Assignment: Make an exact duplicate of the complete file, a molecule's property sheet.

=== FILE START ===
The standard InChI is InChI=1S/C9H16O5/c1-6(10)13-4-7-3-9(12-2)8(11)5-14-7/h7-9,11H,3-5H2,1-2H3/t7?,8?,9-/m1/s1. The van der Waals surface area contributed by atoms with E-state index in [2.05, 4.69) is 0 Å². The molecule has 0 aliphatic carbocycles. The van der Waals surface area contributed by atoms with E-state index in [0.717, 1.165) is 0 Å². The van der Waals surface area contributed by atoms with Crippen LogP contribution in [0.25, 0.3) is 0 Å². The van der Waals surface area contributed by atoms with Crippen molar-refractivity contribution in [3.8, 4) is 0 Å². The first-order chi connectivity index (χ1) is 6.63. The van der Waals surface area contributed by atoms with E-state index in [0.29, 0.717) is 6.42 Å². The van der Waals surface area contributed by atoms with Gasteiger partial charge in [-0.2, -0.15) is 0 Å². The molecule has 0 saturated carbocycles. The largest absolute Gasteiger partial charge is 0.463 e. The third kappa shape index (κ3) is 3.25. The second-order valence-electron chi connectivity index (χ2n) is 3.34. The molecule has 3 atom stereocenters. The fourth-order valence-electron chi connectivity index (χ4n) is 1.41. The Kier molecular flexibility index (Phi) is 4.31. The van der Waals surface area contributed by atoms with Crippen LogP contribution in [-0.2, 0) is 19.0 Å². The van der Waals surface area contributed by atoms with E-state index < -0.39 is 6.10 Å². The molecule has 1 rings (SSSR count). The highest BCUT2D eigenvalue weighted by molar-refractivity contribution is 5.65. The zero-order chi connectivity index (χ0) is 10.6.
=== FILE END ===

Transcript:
The standard InChI is InChI=1S/C9H16O5/c1-6(10)13-4-7-3-9(12-2)8(11)5-14-7/h7-9,11H,3-5H2,1-2H3/t7?,8?,9-/m1/s1. The van der Waals surface area contributed by atoms with E-state index in [2.05, 4.69) is 0 Å². The molecule has 0 aliphatic carbocycles. The van der Waals surface area contributed by atoms with E-state index in [0.717, 1.165) is 0 Å². The van der Waals surface area contributed by atoms with Crippen LogP contribution in [0.25, 0.3) is 0 Å². The van der Waals surface area contributed by atoms with Crippen molar-refractivity contribution in [3.8, 4) is 0 Å². The first-order chi connectivity index (χ1) is 6.63. The van der Waals surface area contributed by atoms with E-state index in [0.29, 0.717) is 6.42 Å². The van der Waals surface area contributed by atoms with Gasteiger partial charge in [-0.2, -0.15) is 0 Å². The molecule has 0 saturated carbocycles. The largest absolute Gasteiger partial charge is 0.463 e. The third kappa shape index (κ3) is 3.25. The second-order valence-electron chi connectivity index (χ2n) is 3.34. The molecule has 3 atom stereocenters. The fourth-order valence-electron chi connectivity index (χ4n) is 1.41. The Kier molecular flexibility index (Phi) is 4.31. The van der Waals surface area contributed by atoms with Crippen LogP contribution in [-0.2, 0) is 19.0 Å². The van der Waals surface area contributed by atoms with E-state index < -0.39 is 6.10 Å². The molecule has 1 rings (SSSR count). The highest BCUT2D eigenvalue weighted by molar-refractivity contribution is 5.65. The zero-order chi connectivity index (χ0) is 10.6.